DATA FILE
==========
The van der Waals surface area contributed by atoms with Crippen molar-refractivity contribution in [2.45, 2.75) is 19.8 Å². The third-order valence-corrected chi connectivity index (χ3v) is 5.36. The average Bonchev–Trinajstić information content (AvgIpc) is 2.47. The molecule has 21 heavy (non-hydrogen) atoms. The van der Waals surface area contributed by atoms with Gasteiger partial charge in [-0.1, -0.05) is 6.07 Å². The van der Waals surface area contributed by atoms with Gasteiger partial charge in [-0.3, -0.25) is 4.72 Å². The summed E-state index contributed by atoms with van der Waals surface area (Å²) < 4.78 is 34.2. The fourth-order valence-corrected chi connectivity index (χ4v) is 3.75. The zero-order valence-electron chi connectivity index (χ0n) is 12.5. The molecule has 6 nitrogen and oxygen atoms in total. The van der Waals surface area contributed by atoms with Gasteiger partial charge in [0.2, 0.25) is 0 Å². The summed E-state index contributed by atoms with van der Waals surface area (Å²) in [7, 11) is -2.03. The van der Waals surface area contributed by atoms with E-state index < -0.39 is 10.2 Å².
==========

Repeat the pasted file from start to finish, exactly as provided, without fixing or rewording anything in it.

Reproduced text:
The van der Waals surface area contributed by atoms with Crippen molar-refractivity contribution in [2.45, 2.75) is 19.8 Å². The third-order valence-corrected chi connectivity index (χ3v) is 5.36. The average Bonchev–Trinajstić information content (AvgIpc) is 2.47. The molecule has 21 heavy (non-hydrogen) atoms. The van der Waals surface area contributed by atoms with Gasteiger partial charge in [-0.1, -0.05) is 6.07 Å². The van der Waals surface area contributed by atoms with Gasteiger partial charge in [-0.3, -0.25) is 4.72 Å². The summed E-state index contributed by atoms with van der Waals surface area (Å²) < 4.78 is 34.2. The fourth-order valence-corrected chi connectivity index (χ4v) is 3.75. The zero-order valence-electron chi connectivity index (χ0n) is 12.5. The molecule has 6 nitrogen and oxygen atoms in total. The van der Waals surface area contributed by atoms with Gasteiger partial charge in [0.2, 0.25) is 0 Å². The summed E-state index contributed by atoms with van der Waals surface area (Å²) in [7, 11) is -2.03. The van der Waals surface area contributed by atoms with E-state index < -0.39 is 10.2 Å².